As I say goodbye today to the Mazda CX-7 I've been driving all week, I have to start thinking about my full review for the research pages. I don’t like to get started on the actual review until I’m done with my full week behind the wheel.
I’ll let you blog readers in on a little secret: I'm actually considering the CX-7 to replace my own — or I should say my wife’s — 2004 Jeep Grand Cherokee. That makes the perk of testing a new car for a week even better, as I get seven days with no salesman to decide whether or not the CX-7 will top our wish list when our lease is up next spring.
All the attributes I liked most about the CX-7 when it arrived are still what I like most now that it’s gone. A good-looking exterior and interior, a window sticker less than the competition, the fun-to-drive factor — especially for an SUV — and the fact that it gets decent mileage. I even liked — scratch that — loved the upgraded Bose stereo.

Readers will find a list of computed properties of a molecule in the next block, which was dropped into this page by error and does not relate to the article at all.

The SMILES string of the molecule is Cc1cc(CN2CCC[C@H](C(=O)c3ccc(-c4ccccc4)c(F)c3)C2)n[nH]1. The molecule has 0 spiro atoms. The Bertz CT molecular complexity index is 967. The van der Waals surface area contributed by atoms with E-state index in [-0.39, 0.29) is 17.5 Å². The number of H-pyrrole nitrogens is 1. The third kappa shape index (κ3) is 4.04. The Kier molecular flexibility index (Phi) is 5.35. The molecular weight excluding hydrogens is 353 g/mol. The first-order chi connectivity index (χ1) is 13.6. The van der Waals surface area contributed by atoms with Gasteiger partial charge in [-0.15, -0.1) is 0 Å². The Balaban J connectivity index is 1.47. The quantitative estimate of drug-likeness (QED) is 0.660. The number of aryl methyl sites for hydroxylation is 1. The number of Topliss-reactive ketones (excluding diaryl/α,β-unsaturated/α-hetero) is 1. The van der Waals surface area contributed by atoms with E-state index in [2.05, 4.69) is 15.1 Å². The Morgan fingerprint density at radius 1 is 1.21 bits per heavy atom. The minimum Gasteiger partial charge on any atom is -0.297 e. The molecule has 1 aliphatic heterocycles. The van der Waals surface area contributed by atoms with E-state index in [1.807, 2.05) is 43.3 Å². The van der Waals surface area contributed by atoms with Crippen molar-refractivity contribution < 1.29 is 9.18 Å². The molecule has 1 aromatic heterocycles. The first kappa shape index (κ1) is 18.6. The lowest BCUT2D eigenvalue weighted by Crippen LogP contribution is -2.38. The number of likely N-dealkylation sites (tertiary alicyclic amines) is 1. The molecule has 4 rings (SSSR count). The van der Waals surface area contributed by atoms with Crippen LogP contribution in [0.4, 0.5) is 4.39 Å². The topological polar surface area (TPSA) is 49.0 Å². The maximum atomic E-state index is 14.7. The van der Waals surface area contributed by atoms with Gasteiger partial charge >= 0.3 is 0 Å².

All those things make the CX-7 a major player in the segment and on our shopping list. The big drawback is the SUV’s blind spot problem. Because of those narrowing side windows, visibility is slightly limited at the very rear end of the vehicle's side. It’s an odd location, too, because it isn’t the vertical pillar causing the problem, it’s the horizontal frame of the window. I would think an owner would get used to this over time, but it does make me wonder. I just hope that doesn’t negate all the positives, because I’ve been itching for a new car. Of course, there are another two or three new vehicles not out yet that could knock the CX-7 off the top of the list, blind spot or no.
Update: Cars.com CX-7 Review